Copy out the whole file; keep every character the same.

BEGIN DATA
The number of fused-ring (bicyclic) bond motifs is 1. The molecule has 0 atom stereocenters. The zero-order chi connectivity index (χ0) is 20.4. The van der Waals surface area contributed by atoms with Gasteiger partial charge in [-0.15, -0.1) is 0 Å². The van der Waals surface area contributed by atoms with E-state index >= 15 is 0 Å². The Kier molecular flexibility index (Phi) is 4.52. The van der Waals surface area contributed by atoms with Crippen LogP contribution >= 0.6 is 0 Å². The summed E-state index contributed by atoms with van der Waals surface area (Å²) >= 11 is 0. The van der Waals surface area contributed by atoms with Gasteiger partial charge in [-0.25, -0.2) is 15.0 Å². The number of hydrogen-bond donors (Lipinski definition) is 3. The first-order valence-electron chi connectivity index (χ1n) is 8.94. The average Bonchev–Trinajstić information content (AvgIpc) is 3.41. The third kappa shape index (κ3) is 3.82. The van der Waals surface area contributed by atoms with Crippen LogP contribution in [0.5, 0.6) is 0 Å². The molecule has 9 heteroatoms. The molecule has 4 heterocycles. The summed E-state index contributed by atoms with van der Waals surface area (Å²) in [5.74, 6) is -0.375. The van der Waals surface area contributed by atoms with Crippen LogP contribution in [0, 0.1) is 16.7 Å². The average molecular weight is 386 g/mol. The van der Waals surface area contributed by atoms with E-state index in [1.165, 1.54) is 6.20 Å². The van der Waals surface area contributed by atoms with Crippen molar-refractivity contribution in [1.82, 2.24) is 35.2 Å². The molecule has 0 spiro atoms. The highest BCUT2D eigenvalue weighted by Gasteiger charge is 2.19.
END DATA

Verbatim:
The number of fused-ring (bicyclic) bond motifs is 1. The molecule has 0 atom stereocenters. The zero-order chi connectivity index (χ0) is 20.4. The van der Waals surface area contributed by atoms with Gasteiger partial charge in [-0.15, -0.1) is 0 Å². The van der Waals surface area contributed by atoms with E-state index >= 15 is 0 Å². The Kier molecular flexibility index (Phi) is 4.52. The van der Waals surface area contributed by atoms with Crippen LogP contribution >= 0.6 is 0 Å². The summed E-state index contributed by atoms with van der Waals surface area (Å²) >= 11 is 0. The van der Waals surface area contributed by atoms with Gasteiger partial charge in [-0.25, -0.2) is 15.0 Å². The number of hydrogen-bond donors (Lipinski definition) is 3. The first-order valence-electron chi connectivity index (χ1n) is 8.94. The average Bonchev–Trinajstić information content (AvgIpc) is 3.41. The third kappa shape index (κ3) is 3.82. The van der Waals surface area contributed by atoms with Crippen LogP contribution in [0.5, 0.6) is 0 Å². The molecule has 9 heteroatoms. The molecule has 4 heterocycles. The summed E-state index contributed by atoms with van der Waals surface area (Å²) in [5.74, 6) is -0.375. The van der Waals surface area contributed by atoms with Crippen LogP contribution in [0, 0.1) is 16.7 Å². The average molecular weight is 386 g/mol. The van der Waals surface area contributed by atoms with E-state index in [1.165, 1.54) is 6.20 Å². The van der Waals surface area contributed by atoms with Crippen molar-refractivity contribution in [1.82, 2.24) is 35.2 Å². The molecule has 0 spiro atoms. The highest BCUT2D eigenvalue weighted by Gasteiger charge is 2.19.